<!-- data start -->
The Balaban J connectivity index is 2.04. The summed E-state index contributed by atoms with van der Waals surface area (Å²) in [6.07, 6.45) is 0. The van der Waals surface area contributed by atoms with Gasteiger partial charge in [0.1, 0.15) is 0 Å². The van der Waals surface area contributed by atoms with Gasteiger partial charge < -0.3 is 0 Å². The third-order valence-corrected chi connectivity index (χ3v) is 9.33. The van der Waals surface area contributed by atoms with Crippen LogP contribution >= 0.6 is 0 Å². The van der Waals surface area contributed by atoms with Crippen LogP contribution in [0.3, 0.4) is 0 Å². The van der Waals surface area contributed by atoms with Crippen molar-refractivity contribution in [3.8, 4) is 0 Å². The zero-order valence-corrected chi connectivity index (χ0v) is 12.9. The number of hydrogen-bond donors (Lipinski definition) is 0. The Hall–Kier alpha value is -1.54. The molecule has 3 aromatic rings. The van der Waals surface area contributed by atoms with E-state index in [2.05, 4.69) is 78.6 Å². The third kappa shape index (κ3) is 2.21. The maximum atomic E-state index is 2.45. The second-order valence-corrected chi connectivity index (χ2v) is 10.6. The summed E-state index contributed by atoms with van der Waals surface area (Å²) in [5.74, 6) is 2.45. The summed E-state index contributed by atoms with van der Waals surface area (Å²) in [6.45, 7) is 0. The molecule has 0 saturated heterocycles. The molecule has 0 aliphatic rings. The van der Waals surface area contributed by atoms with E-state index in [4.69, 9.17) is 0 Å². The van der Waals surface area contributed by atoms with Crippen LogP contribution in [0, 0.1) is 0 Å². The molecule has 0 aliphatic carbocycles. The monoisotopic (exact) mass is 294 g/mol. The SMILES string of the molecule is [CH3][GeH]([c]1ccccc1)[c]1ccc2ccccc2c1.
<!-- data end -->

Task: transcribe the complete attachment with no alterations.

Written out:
The Balaban J connectivity index is 2.04. The summed E-state index contributed by atoms with van der Waals surface area (Å²) in [6.07, 6.45) is 0. The van der Waals surface area contributed by atoms with Gasteiger partial charge in [0.1, 0.15) is 0 Å². The van der Waals surface area contributed by atoms with Gasteiger partial charge < -0.3 is 0 Å². The third-order valence-corrected chi connectivity index (χ3v) is 9.33. The van der Waals surface area contributed by atoms with Crippen LogP contribution >= 0.6 is 0 Å². The van der Waals surface area contributed by atoms with Crippen LogP contribution in [0.3, 0.4) is 0 Å². The van der Waals surface area contributed by atoms with Crippen molar-refractivity contribution in [3.8, 4) is 0 Å². The zero-order valence-corrected chi connectivity index (χ0v) is 12.9. The number of hydrogen-bond donors (Lipinski definition) is 0. The Hall–Kier alpha value is -1.54. The molecule has 3 aromatic rings. The van der Waals surface area contributed by atoms with E-state index in [2.05, 4.69) is 78.6 Å². The third kappa shape index (κ3) is 2.21. The maximum atomic E-state index is 2.45. The second-order valence-corrected chi connectivity index (χ2v) is 10.6. The summed E-state index contributed by atoms with van der Waals surface area (Å²) in [5.74, 6) is 2.45. The summed E-state index contributed by atoms with van der Waals surface area (Å²) in [6.45, 7) is 0. The molecule has 0 saturated heterocycles. The molecule has 0 aliphatic rings. The van der Waals surface area contributed by atoms with E-state index in [4.69, 9.17) is 0 Å². The van der Waals surface area contributed by atoms with Crippen LogP contribution in [0, 0.1) is 0 Å². The molecule has 0 aliphatic carbocycles. The monoisotopic (exact) mass is 294 g/mol. The SMILES string of the molecule is [CH3][GeH]([c]1ccccc1)[c]1ccc2ccccc2c1.